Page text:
PC game piracy
Does this also apply to PC (Windows/Mac/Linux) gamers? Many PC game developers find that about 90% of their users are running pirated copies does this mean that piracy is killing PC games? Let's try our alternative explanation, and see if these statistics are possible even if only 20% of worldwide PC gamers are pirates. The average PC gamer worldwide only buys about three games a year, and plays them for a long time [4]. I buy many more than that, and you probably do too, but again, we are not average gamers! On the other hand, game pirates might download a new game every few days, for a total of about 125 games a year. Given these numbers, games would see 90% piracy rates even though only 20% of gamers are pirates.

Are these numbers accurate? The NPD recently conducted an anonymous survey showing that only 4% of PC gamers in the US admit to pirating games [5], a number that is comparable to XBox 360 piracy statistics [6] . However, since piracy is inversely proportionate to per-capita GDP, we can expect piracy rates to increase dramatically in places like Russia, China and India, driving up the world-wide average. Let's say to 20%.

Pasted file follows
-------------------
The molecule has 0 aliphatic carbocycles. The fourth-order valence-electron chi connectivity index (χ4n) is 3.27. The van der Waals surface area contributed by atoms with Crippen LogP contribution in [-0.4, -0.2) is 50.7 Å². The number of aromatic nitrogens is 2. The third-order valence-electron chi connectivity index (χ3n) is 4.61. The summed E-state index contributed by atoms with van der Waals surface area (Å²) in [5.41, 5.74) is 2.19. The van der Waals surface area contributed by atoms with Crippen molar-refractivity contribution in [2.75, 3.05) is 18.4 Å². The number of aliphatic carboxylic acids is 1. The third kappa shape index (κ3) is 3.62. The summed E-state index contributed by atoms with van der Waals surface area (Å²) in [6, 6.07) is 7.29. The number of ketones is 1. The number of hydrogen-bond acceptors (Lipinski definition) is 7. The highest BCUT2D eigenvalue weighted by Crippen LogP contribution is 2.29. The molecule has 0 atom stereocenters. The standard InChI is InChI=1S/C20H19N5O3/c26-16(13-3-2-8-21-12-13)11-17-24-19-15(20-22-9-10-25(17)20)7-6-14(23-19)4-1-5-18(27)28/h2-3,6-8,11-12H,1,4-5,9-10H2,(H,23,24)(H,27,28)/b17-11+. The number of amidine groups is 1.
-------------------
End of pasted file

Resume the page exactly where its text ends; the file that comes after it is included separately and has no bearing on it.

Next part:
This means that if all pirates would otherwise buy as many games as the average consumer, then game developers would be losing 20% of their revenue to piracy.

But would pirates really buy games?
Anecdotally and from studies by companies like the BSA, it's clear that pirates for the most part have very little income. They are unemployed students, or live in countries with very low per-capita GDP, where the price of a $60 game is more like $1000 (in terms of purchasing power parity and income percentage). When Reflexive games performed a series of experiments with anti-piracy measures, they found that they only made one extra sale for every 1000 pirated copies they blocked [7]. This implies that their 90% piracy statistic caused them to lose less than 1% of their sales.